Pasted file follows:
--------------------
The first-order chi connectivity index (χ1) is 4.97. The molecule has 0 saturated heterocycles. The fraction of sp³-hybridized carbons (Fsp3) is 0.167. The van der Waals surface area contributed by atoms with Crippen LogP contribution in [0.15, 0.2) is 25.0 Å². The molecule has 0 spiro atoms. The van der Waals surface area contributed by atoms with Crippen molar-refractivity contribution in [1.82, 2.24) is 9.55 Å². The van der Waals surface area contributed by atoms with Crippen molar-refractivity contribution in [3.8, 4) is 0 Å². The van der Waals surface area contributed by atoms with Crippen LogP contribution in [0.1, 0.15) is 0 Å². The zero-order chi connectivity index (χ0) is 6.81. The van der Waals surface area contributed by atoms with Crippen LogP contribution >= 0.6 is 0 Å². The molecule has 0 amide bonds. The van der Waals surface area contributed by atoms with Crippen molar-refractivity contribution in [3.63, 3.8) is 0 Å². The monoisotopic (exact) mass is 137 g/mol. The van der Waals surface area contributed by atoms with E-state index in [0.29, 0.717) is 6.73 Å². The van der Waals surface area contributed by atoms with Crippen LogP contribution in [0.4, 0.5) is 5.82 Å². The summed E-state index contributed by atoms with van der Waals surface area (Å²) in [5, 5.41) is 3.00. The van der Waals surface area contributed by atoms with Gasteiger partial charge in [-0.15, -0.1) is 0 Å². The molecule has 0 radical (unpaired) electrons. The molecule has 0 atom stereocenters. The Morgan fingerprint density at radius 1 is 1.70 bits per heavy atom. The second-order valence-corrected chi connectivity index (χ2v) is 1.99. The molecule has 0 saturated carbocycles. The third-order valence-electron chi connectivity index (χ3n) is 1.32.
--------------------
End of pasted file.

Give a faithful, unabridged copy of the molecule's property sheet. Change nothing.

The first-order chi connectivity index (χ1) is 4.97. The molecule has 0 saturated heterocycles. The fraction of sp³-hybridized carbons (Fsp3) is 0.167. The van der Waals surface area contributed by atoms with Crippen LogP contribution in [0.15, 0.2) is 25.0 Å². The molecule has 0 spiro atoms. The van der Waals surface area contributed by atoms with Crippen molar-refractivity contribution in [1.82, 2.24) is 9.55 Å². The van der Waals surface area contributed by atoms with Crippen molar-refractivity contribution in [3.8, 4) is 0 Å². The van der Waals surface area contributed by atoms with Crippen LogP contribution in [0.1, 0.15) is 0 Å². The zero-order chi connectivity index (χ0) is 6.81. The van der Waals surface area contributed by atoms with Crippen LogP contribution >= 0.6 is 0 Å². The molecule has 0 amide bonds. The van der Waals surface area contributed by atoms with Crippen molar-refractivity contribution in [3.63, 3.8) is 0 Å². The monoisotopic (exact) mass is 137 g/mol. The van der Waals surface area contributed by atoms with E-state index in [0.29, 0.717) is 6.73 Å². The van der Waals surface area contributed by atoms with Crippen LogP contribution in [0.4, 0.5) is 5.82 Å². The summed E-state index contributed by atoms with van der Waals surface area (Å²) in [5, 5.41) is 3.00. The van der Waals surface area contributed by atoms with Gasteiger partial charge in [-0.15, -0.1) is 0 Å². The molecule has 0 radical (unpaired) electrons. The molecule has 0 atom stereocenters. The Morgan fingerprint density at radius 1 is 1.70 bits per heavy atom. The second-order valence-corrected chi connectivity index (χ2v) is 1.99. The molecule has 0 saturated carbocycles. The third-order valence-electron chi connectivity index (χ3n) is 1.32.